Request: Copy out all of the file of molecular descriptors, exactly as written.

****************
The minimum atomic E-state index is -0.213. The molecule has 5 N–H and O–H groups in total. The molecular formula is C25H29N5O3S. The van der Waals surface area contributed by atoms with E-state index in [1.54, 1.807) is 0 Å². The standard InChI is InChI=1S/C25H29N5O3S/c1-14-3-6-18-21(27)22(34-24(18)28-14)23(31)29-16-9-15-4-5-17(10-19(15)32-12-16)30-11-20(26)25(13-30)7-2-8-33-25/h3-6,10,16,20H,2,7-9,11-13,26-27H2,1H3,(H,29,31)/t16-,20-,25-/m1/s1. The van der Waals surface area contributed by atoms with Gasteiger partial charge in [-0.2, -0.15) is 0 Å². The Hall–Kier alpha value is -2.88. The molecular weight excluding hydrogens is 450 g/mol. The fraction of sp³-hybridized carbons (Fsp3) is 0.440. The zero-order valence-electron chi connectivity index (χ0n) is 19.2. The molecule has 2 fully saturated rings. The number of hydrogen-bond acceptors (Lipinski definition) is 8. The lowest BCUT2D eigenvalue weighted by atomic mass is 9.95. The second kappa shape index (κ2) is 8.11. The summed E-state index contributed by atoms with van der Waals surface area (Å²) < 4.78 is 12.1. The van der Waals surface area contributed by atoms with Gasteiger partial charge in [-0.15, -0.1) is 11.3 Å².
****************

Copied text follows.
The minimum atomic E-state index is -0.213. The molecule has 5 N–H and O–H groups in total. The molecular formula is C25H29N5O3S. The van der Waals surface area contributed by atoms with E-state index in [1.54, 1.807) is 0 Å². The standard InChI is InChI=1S/C25H29N5O3S/c1-14-3-6-18-21(27)22(34-24(18)28-14)23(31)29-16-9-15-4-5-17(10-19(15)32-12-16)30-11-20(26)25(13-30)7-2-8-33-25/h3-6,10,16,20H,2,7-9,11-13,26-27H2,1H3,(H,29,31)/t16-,20-,25-/m1/s1. The van der Waals surface area contributed by atoms with Gasteiger partial charge in [-0.2, -0.15) is 0 Å². The Hall–Kier alpha value is -2.88. The molecular weight excluding hydrogens is 450 g/mol. The fraction of sp³-hybridized carbons (Fsp3) is 0.440. The zero-order valence-electron chi connectivity index (χ0n) is 19.2. The molecule has 2 fully saturated rings. The number of hydrogen-bond acceptors (Lipinski definition) is 8. The lowest BCUT2D eigenvalue weighted by atomic mass is 9.95. The second kappa shape index (κ2) is 8.11. The summed E-state index contributed by atoms with van der Waals surface area (Å²) < 4.78 is 12.1. The van der Waals surface area contributed by atoms with Gasteiger partial charge in [-0.15, -0.1) is 11.3 Å².